BOSTON (AP) -- Massachusetts Senate Democratic leaders unveiled a plan Monday to overhaul the state's welfare system by moving more recipients off public benefits and into the workforce while reducing the potential for fraud and waste.
The proposal, touted by its supporters as one of the most comprehensive attempts at welfare reform in the country and the most sweeping in Massachusetts in nearly 20 years, was scheduled for debate by the full Senate on Thursday and followed several critical examinations of the state's welfare agency.
The bill would require more than $22 million in new state spending, but Senate leaders say the costs would be offset by taking people more people off welfare rolls and eliminating abuse.
Several provisions also target a so-called "cliff effect," which keeps many recipients on welfare because it's better for them financially than working at a low-paying job.
Able-bodied people would be required to seek work — first on their own and later with the help of state-sponsored job training programs — before they can collect benefits, said Senate President Therese Murray.
The bill would also "close the existing loopholes that continue to serve as incentives for individuals to stay on welfare instead of working, threatening the economic independence of many our residents in the system and in unfortunate cases, allowing some recipients to game the system," Murray said.
Among the proposals to counter fraud is a requirement that photo IDs be put on all electronic benefit transfer cards used by welfare recipients by August 2014. Critics of the EBT cards, which work much like bank-issued debit cards, say they frequently fall into the hands of unauthorized individuals.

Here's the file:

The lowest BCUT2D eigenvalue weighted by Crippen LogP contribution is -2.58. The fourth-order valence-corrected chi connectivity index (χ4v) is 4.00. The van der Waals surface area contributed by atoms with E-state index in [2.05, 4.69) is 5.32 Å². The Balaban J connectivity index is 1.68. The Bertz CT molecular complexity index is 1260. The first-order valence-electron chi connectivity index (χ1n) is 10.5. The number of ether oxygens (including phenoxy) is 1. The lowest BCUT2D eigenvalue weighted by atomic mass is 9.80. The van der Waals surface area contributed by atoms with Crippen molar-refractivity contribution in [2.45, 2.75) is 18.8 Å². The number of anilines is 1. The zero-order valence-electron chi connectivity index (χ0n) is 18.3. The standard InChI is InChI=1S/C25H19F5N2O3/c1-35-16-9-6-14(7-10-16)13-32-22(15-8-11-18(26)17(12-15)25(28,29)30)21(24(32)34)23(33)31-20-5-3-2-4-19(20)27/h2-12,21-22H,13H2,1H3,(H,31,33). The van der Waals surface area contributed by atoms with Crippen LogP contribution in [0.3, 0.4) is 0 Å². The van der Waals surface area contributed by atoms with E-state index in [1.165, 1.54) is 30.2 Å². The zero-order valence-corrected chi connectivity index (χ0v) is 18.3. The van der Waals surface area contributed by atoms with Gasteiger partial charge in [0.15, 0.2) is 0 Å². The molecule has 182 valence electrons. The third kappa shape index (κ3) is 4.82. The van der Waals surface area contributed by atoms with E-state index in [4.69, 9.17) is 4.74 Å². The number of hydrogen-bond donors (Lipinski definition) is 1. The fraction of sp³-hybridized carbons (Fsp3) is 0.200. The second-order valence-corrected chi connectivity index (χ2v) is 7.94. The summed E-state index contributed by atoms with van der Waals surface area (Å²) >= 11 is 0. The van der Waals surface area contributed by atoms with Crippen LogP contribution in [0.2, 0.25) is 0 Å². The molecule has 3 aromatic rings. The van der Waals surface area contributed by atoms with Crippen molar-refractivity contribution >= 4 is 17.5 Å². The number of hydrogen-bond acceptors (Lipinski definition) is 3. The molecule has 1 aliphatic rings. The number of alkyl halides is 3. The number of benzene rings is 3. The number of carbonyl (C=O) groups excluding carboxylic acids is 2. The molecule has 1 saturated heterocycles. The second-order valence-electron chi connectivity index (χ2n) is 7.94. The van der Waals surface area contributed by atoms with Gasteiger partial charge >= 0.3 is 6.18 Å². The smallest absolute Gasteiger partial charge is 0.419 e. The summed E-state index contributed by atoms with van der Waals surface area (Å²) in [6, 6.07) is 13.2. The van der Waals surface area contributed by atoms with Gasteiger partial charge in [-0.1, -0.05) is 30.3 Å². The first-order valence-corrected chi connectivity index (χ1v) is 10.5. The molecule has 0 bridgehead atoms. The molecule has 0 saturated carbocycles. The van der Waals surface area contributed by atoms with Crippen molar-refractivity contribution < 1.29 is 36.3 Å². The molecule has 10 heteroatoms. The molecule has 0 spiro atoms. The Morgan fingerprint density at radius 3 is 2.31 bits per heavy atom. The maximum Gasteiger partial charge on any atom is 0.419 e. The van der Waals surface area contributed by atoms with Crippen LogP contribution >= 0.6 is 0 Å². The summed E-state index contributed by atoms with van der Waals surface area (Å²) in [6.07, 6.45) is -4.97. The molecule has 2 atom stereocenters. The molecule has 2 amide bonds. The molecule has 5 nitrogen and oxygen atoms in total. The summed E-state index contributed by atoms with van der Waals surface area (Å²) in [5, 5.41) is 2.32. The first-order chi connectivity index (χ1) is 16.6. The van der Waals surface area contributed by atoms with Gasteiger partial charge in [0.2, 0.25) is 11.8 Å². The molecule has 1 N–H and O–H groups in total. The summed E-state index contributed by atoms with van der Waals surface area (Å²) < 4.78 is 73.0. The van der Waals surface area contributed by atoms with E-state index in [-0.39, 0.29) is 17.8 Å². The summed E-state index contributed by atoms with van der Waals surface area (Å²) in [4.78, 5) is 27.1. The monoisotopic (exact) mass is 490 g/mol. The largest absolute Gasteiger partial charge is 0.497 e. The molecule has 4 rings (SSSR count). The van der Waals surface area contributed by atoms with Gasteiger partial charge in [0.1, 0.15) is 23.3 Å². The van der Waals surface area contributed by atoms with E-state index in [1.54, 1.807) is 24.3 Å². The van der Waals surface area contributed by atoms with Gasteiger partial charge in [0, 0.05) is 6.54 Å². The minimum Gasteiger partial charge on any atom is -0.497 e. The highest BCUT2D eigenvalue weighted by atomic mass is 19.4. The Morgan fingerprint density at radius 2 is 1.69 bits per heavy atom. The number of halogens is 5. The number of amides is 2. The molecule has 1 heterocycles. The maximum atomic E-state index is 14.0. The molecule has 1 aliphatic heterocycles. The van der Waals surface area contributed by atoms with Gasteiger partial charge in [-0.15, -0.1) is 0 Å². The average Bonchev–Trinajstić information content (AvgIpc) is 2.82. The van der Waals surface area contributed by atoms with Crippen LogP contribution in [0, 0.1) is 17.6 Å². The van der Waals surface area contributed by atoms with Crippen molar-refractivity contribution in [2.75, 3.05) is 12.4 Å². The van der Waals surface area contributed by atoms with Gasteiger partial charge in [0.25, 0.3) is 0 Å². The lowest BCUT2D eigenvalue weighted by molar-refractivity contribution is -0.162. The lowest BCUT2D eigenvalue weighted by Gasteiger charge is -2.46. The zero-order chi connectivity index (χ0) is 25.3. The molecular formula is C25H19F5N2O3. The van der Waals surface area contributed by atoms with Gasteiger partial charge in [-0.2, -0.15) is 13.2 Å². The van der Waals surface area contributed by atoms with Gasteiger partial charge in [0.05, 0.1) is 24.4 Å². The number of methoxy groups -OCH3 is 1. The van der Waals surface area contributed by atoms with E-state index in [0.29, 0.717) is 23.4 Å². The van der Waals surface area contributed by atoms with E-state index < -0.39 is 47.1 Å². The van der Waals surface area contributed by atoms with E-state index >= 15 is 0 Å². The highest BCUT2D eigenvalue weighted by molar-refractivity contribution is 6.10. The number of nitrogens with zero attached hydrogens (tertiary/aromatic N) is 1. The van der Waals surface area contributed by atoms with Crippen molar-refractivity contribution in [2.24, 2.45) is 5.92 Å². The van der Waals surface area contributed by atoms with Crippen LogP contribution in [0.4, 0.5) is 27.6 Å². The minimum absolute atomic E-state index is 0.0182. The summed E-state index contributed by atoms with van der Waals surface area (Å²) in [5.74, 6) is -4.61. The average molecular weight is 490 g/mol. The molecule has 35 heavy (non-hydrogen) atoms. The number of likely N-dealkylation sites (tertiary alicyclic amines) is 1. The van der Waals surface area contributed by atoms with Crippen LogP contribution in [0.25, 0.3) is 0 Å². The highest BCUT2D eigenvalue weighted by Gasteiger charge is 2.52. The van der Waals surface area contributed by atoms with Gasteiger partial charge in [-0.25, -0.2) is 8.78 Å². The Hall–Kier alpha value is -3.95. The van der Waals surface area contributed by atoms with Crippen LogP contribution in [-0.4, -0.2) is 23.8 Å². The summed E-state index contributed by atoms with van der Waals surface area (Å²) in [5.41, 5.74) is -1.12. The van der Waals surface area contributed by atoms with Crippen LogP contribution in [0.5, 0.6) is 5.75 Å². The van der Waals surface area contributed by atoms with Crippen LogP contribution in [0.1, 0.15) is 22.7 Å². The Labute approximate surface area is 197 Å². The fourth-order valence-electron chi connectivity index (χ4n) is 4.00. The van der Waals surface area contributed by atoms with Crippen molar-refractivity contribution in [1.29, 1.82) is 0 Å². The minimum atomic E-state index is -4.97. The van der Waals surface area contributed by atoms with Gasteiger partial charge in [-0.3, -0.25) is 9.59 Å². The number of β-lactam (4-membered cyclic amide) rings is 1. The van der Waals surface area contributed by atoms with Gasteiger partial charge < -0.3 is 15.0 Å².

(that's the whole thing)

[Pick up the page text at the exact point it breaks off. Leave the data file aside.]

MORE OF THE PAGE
The bill would give the Department of Transitional Assistance access to data from other agencies in determining welfare eligibility, and would require that applicants who declare their own eligibility do so under penalties of perjury. In no case would a self-declaration be the only verification of an individual's eligibility.
All welfare recipients would be required to obtain permanent Social Security numbers within three months of receiving benefits, and the bill would fund more fraud investigators and caseworkers within the welfare agency.
While declining to comment on specific provisions, Gov. Deval Patrick said he was encouraged by the Senate proposal.
"It emphasizes that that welfare is, or ought to be, a way forward, not a way of life," Patrick told reporters prior to a meeting with Murray and House Speaker Robert DeLeo.
One of the chief architects of the bill, Sen. Michael Barrett, said the proposed welfare changes aren't meant as punitive, but are common-sense measures liberals and conservatives can agree on.
"Before you even go on welfare and ideally as a substitute for it, we're going to first ask you to look for a job on your own," said Barrett, D-Lexington.
To help avoid the cliff effect and remove incentives for people to stay on welfare, recipients who find a full-time job would be allowed to retain child care vouchers for up to one year.
Families would be allowed to exempt more of their assets from income eligibility limits, including the value of one car and any money earned by a teenage household member in a part-time job.
The bill would also earmark $15 million to provide health insurance subsidies to private-sector employers who make a commitment to hiring low-income people to keep them off welfare.
"It is not cheap," Senate Ways and Means chairman Stephen Brewer, D-Barre, said of the bill. "But in the long run, it's an investment."
A recent state audit found more than 1,000 cases of welfare benefits being paid to people who had died or people using Social Security numbers of people who have died. While Gov. Deval Patrick's administration disputed those figures, the audit and other recent investigations have amped up the pressure to overhaul the system.
Senate minority leader Bruce Tarr, R-Gloucester, praised the bill as a "prime opportunity" to reform the welfare system, while indicating that Republicans planned to offer amendments to strengthen the proposal.
- Politics & Government
- welfare reform
- Deval Patrick